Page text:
Building supers
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Thread: Building supers

  1. #1
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    Default Building supers

    I'm wondering the pro and cons of building 10 frame deep and medium super and 5 frame nucs deep and medium out of plywood vs solid wood boards.
    Beek since 2016: Hardiness Zone 9a: in NW Florida

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  3. #2
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    Default Re: Building supers

    Quote Originally Posted by Jadeguppy View Post
    I'm wondering the pro and cons of building 10 frame deep and medium super and 5 frame nucs deep and medium out of plywood vs solid wood boards.
    If you're going to use plywood make dang sure it has an X at the end of the letters that say what it is.
    Example: CDX means one side is graded C, the other is graded D, and the X means for exterior use.
    If it's not exterior grade you're wasting your time and money.
    Internet credibility is an oxymoron

  4. #3
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    Didn't know that. Good advise. Thank you. Right now I'm using scrapes to build two I need for splits this week.
    Plywood is 1/2 the cost of solid wood and nucs are light. However, I'm wondering how it will hold up to the weight of a 10 frame. I'm currently using 1/2".
    Beek since 2016: Hardiness Zone 9a: in NW Florida

  5. #4
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    Default Re: Building supers

    If you are going commercial and need a lot of cheap boxes, use the 3/4' plywood. If you are a backyard beekeeper like I am, you probably will not like the appearance of the finished product. I made one nuc out of plywood and decided to use real boards for the rest. I do make my swarm traps out of plywood, but I typically don't see them much and they are only exposed to the weather 5 months out of the year. But that is just me.
    Thankfully, the bees are smarter than I am. They are doing well, in spite of my efforts to help them.

  6. #5
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    Default Re: Building supers

    Sort it all out dimensionally too. Keep the interior bee space the way it should be. Make sure you're building so that frames fit correctly otherwise your hard work will give you problems. Burr comb, etc.
    "My wife always wanted girls. Just not thousands and thousands of them......"

  7. #6
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    Default Re: Building supers

    I think 1/2" plywood is too thin for the boxes, heck its not even really 1/2". You will have problems interchanging equipment also as the boxes must be slightly smaller to keep the bee space right. Another drawback is the insulating value of the thinner material. Would not want to overwinter in a nuc that had 50% less material to keep out the cold.
    Thankfully, the bees are smarter than I am. They are doing well, in spite of my efforts to help them.

  8. #7
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    Default Re: Building supers

    Quote Originally Posted by aunt betty View Post
    If you're going to use plywood make dang sure it has an X at the end of the letters that say what it is.
    Example: CDX means one side is graded C, the other is graded D, and the X means for exterior use.
    If it's not exterior grade you're wasting your time and money.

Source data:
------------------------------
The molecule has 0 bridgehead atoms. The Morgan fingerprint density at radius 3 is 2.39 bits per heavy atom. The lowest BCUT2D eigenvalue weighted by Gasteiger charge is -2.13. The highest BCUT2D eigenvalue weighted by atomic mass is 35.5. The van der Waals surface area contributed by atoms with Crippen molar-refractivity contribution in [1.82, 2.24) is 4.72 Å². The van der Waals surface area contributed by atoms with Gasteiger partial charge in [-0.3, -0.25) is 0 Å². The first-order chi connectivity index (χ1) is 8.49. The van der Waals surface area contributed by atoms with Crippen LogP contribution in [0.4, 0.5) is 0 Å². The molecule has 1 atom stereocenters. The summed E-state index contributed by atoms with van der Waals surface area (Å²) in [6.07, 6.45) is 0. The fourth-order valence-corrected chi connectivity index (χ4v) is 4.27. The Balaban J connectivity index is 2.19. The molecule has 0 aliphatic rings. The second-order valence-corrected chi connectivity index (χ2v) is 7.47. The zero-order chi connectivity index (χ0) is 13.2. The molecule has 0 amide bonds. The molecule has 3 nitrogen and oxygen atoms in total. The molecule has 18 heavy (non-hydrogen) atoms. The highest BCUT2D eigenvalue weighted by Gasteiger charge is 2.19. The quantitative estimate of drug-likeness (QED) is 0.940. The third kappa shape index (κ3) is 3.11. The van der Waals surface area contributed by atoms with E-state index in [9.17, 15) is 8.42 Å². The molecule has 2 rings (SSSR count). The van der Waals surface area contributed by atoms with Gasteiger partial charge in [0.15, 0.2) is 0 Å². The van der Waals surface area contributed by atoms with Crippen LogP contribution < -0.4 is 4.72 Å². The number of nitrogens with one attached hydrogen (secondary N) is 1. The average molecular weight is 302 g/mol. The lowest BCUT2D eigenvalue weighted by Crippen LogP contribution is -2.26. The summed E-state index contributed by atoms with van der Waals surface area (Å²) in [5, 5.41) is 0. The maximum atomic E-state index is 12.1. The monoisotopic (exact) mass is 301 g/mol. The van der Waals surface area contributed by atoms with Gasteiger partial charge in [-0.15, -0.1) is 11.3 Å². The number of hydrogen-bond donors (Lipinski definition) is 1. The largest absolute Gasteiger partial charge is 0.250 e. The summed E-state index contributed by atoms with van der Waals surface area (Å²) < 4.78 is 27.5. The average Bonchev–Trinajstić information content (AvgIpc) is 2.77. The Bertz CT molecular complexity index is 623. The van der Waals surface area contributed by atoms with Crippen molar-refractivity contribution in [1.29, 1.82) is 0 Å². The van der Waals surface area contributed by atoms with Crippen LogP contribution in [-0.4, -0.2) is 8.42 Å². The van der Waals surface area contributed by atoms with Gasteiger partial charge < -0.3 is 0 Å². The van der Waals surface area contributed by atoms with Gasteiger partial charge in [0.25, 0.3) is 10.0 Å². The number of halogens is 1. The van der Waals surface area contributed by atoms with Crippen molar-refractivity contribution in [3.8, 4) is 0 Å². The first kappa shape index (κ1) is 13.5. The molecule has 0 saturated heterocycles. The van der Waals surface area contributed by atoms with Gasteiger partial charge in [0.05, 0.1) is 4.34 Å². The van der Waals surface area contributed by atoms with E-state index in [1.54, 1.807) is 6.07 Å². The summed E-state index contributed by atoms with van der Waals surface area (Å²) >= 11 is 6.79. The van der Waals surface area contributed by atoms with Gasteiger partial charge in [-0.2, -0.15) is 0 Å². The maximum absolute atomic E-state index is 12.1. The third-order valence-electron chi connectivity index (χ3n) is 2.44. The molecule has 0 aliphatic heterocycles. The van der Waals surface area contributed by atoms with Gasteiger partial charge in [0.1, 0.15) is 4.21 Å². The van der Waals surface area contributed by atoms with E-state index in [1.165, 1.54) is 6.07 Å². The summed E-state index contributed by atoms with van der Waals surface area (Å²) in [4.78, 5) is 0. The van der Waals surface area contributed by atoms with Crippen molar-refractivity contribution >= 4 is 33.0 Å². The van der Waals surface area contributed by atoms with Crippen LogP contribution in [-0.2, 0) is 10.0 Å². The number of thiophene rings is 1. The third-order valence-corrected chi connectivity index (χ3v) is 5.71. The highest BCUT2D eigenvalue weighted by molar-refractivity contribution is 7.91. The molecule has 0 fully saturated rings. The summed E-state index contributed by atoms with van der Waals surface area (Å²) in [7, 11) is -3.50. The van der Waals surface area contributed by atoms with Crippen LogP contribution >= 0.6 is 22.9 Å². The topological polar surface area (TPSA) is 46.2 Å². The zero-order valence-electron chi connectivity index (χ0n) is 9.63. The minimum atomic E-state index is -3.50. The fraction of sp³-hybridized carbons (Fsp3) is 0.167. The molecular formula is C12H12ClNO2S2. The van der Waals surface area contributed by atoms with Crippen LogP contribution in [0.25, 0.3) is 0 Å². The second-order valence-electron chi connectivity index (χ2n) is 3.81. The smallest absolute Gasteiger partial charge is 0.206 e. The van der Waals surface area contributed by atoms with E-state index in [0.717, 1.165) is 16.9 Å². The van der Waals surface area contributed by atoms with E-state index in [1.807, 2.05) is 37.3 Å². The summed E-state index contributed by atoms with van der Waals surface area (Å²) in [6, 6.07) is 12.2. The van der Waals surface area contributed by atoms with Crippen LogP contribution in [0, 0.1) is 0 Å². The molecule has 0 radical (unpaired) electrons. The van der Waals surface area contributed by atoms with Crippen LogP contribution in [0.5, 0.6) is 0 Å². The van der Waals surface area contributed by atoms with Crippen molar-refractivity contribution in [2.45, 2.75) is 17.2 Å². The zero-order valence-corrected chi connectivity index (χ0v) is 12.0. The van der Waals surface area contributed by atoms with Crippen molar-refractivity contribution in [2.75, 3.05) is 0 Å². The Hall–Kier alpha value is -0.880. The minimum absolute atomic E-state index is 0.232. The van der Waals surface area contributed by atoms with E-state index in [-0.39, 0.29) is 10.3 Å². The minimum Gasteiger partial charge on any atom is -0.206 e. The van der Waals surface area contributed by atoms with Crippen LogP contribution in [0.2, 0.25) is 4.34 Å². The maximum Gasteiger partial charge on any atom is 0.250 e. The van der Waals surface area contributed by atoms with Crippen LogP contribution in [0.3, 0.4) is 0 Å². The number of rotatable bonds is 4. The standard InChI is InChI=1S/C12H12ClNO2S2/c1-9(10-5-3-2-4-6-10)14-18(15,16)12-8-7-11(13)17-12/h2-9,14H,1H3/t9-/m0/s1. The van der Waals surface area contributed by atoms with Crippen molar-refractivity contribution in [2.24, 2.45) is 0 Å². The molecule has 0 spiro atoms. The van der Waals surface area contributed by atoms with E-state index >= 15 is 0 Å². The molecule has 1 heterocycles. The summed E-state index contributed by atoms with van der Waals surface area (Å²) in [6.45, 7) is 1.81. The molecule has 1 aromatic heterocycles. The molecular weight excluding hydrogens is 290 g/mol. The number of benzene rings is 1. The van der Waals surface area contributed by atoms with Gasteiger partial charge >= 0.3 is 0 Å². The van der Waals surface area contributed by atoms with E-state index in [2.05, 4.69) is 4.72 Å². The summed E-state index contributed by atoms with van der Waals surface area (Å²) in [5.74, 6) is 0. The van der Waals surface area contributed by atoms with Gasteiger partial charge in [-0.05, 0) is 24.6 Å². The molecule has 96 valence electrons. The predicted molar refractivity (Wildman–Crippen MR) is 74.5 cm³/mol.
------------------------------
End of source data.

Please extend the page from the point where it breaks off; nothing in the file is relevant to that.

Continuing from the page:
CDX does not mean Exterior Grade.

    From the APA (American Plywood Association), which establishes plywood grade standards ...
    Note: APA Rated Plywood Sheathing Exposure 1, commonly called “CDX” in the trade, is sometimes mistaken as an Exterior panel and erroneously used in applications for which it does not possess the required resistance to weather. “CDX” should only be used for applications as outlined under Exposure 1 above. For sheathing grade panels that will be exposed long-term to weather, specify APA Rated Sheathing Exterior (C-C Exterior plywood under PS 1).

    https://www.apawood.org/help
    "Exposure 1" panels, including CDX, should be protected by another layer, such as housewrap+siding. "Exterior" rated plywood should say so on the grade stamp on the plywood face, similar to this one ...

    Graham
    USDA Zone 7A Elevation 1400 ft

  9. #8
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    It seldom freezes here, but I hear your concern and may change over when I actually buy wood. These plans called for 1/2".
    I hope to run about 20 hives within the next few years.
    Beek since 2016: Hardiness Zone 9a: in NW Florida

  10. #9
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    Default Re: Building supers

    Quote Originally Posted by Jadeguppy View Post
    ...may change over when I actually buy wood. These plans called for 1/2".
    I hope to run about 20 hives within the next few years.
    Find other plans. A ten frame deep is 19-7/8 16-1/4 9-1/2. Cut the sides 19-1/8, cut the ends 16-1/4 then cut a 3/8 3/4 rabbit for the sides to fit into. Cut a 3/8 5/8 rabbit across the top of each end for a frame rest. Glue and nail it and presto, a deep hive body that will work with your store bought equipment. If you stay with 3/4" material, it makes life much easier.
    I hope to be at twenty in another two years myself so I feel your pain. That is a minimum of 80 boxes and 800 frames. Not to mention the nucs and mating nucs you will need.

    I sent a cut list and instructions on assembly for building hives that duplicate Brushy Mtn.'s hive to another BK. Pm me if you would like a copy.

  11. #10
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    Default Re: Building supers

    Quote Originally Posted by Rader Sidetrack View Post
    CDX does not mean Exterior Grade.

    From the APA (American Plywood Association), which establishes plywood grade standards ...


    "Exposure 1" panels, including CDX, should be protected by another layer, such as housewrap+siding. "Exterior" rated plywood should say so on the grade stamp on the plywood face, similar to this one ...

    Edited
    Internet credibility is an oxymoron

  12. #11
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    Default Re: Building supers

    Quote Originally Posted by aunt betty View Post
    How many homes have you built? I'd like to hire you because I'm a general contractor. It would be interesting to have a beekeeper tell me that I've been doing it wrong for almost 40 years. How much do you think you're worth?